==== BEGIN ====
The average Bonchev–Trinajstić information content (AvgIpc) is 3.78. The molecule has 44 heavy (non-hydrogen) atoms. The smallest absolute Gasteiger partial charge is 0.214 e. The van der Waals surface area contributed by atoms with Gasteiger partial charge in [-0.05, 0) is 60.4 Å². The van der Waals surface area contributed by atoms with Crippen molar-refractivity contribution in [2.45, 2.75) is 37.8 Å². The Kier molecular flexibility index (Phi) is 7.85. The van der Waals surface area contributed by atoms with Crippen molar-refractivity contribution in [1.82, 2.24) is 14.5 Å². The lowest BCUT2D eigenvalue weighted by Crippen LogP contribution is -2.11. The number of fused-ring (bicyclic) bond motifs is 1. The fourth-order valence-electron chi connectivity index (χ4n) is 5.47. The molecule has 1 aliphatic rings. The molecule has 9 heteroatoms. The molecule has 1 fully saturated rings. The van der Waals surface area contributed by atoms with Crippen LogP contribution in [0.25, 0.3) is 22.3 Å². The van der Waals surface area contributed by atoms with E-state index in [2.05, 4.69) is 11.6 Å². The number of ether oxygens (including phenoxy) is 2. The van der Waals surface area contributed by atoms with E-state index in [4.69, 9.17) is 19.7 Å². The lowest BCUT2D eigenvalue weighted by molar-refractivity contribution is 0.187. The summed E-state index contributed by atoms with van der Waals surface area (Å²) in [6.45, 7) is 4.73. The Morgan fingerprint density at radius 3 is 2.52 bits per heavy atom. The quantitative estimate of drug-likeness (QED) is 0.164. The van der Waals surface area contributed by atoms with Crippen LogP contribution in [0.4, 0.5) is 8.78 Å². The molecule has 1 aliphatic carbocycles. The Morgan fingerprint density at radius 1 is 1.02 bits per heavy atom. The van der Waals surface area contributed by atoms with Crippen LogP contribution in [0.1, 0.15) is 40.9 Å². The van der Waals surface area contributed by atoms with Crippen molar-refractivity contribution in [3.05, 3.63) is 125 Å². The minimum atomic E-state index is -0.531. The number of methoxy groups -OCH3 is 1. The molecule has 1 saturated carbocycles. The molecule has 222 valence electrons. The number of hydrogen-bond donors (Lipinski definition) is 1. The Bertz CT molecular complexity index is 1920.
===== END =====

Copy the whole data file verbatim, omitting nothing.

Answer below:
The average Bonchev–Trinajstić information content (AvgIpc) is 3.78. The molecule has 44 heavy (non-hydrogen) atoms. The smallest absolute Gasteiger partial charge is 0.214 e. The van der Waals surface area contributed by atoms with Gasteiger partial charge in [-0.05, 0) is 60.4 Å². The van der Waals surface area contributed by atoms with Crippen molar-refractivity contribution in [2.45, 2.75) is 37.8 Å². The Kier molecular flexibility index (Phi) is 7.85. The van der Waals surface area contributed by atoms with Crippen molar-refractivity contribution in [1.82, 2.24) is 14.5 Å². The lowest BCUT2D eigenvalue weighted by Crippen LogP contribution is -2.11. The number of fused-ring (bicyclic) bond motifs is 1. The fourth-order valence-electron chi connectivity index (χ4n) is 5.47. The molecule has 1 aliphatic rings. The molecule has 9 heteroatoms. The molecule has 1 fully saturated rings. The van der Waals surface area contributed by atoms with Crippen LogP contribution in [0.25, 0.3) is 22.3 Å². The van der Waals surface area contributed by atoms with E-state index in [2.05, 4.69) is 11.6 Å². The number of ether oxygens (including phenoxy) is 2. The van der Waals surface area contributed by atoms with E-state index in [4.69, 9.17) is 19.7 Å². The lowest BCUT2D eigenvalue weighted by molar-refractivity contribution is 0.187. The summed E-state index contributed by atoms with van der Waals surface area (Å²) in [6.45, 7) is 4.73. The Morgan fingerprint density at radius 3 is 2.52 bits per heavy atom. The quantitative estimate of drug-likeness (QED) is 0.164. The van der Waals surface area contributed by atoms with Crippen LogP contribution in [0.4, 0.5) is 8.78 Å². The molecule has 1 aliphatic carbocycles. The Morgan fingerprint density at radius 1 is 1.02 bits per heavy atom. The van der Waals surface area contributed by atoms with Crippen LogP contribution in [0.1, 0.15) is 40.9 Å². The van der Waals surface area contributed by atoms with Crippen molar-refractivity contribution in [3.05, 3.63) is 125 Å². The minimum atomic E-state index is -0.531. The number of methoxy groups -OCH3 is 1. The molecule has 1 saturated carbocycles. The molecule has 222 valence electrons. The number of hydrogen-bond donors (Lipinski definition) is 1. The Bertz CT molecular complexity index is 1920.